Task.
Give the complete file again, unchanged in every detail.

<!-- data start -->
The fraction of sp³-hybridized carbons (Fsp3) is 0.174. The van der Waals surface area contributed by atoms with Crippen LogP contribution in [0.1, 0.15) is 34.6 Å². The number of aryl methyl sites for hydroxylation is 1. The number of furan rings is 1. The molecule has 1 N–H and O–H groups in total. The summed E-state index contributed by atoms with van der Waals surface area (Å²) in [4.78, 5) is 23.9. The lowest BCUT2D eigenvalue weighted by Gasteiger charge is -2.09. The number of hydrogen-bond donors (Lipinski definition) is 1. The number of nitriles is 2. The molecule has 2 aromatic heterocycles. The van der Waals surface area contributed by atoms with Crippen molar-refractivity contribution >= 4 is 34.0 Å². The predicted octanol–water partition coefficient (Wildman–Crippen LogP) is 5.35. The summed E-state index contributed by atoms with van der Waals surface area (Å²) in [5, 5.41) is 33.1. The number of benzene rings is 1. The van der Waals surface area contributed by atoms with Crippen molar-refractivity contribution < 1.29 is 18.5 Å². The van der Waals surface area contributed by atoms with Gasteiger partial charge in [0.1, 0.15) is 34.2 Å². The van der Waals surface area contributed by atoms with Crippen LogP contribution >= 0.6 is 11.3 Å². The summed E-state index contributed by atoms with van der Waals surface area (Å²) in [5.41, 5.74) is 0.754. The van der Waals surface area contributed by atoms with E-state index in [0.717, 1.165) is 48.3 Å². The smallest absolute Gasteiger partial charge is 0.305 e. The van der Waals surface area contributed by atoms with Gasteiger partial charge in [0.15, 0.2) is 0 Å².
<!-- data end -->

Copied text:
The fraction of sp³-hybridized carbons (Fsp3) is 0.174. The van der Waals surface area contributed by atoms with Crippen LogP contribution in [0.1, 0.15) is 34.6 Å². The number of aryl methyl sites for hydroxylation is 1. The number of furan rings is 1. The molecule has 1 N–H and O–H groups in total. The summed E-state index contributed by atoms with van der Waals surface area (Å²) in [4.78, 5) is 23.9. The lowest BCUT2D eigenvalue weighted by Gasteiger charge is -2.09. The number of hydrogen-bond donors (Lipinski definition) is 1. The number of nitriles is 2. The molecule has 2 aromatic heterocycles. The van der Waals surface area contributed by atoms with Crippen molar-refractivity contribution >= 4 is 34.0 Å². The predicted octanol–water partition coefficient (Wildman–Crippen LogP) is 5.35. The summed E-state index contributed by atoms with van der Waals surface area (Å²) in [5, 5.41) is 33.1. The number of benzene rings is 1. The van der Waals surface area contributed by atoms with Crippen molar-refractivity contribution < 1.29 is 18.5 Å². The van der Waals surface area contributed by atoms with Gasteiger partial charge in [0.1, 0.15) is 34.2 Å². The van der Waals surface area contributed by atoms with Crippen LogP contribution >= 0.6 is 11.3 Å². The summed E-state index contributed by atoms with van der Waals surface area (Å²) in [5.41, 5.74) is 0.754. The van der Waals surface area contributed by atoms with E-state index in [0.717, 1.165) is 48.3 Å². The smallest absolute Gasteiger partial charge is 0.305 e. The van der Waals surface area contributed by atoms with Gasteiger partial charge in [0.15, 0.2) is 0 Å².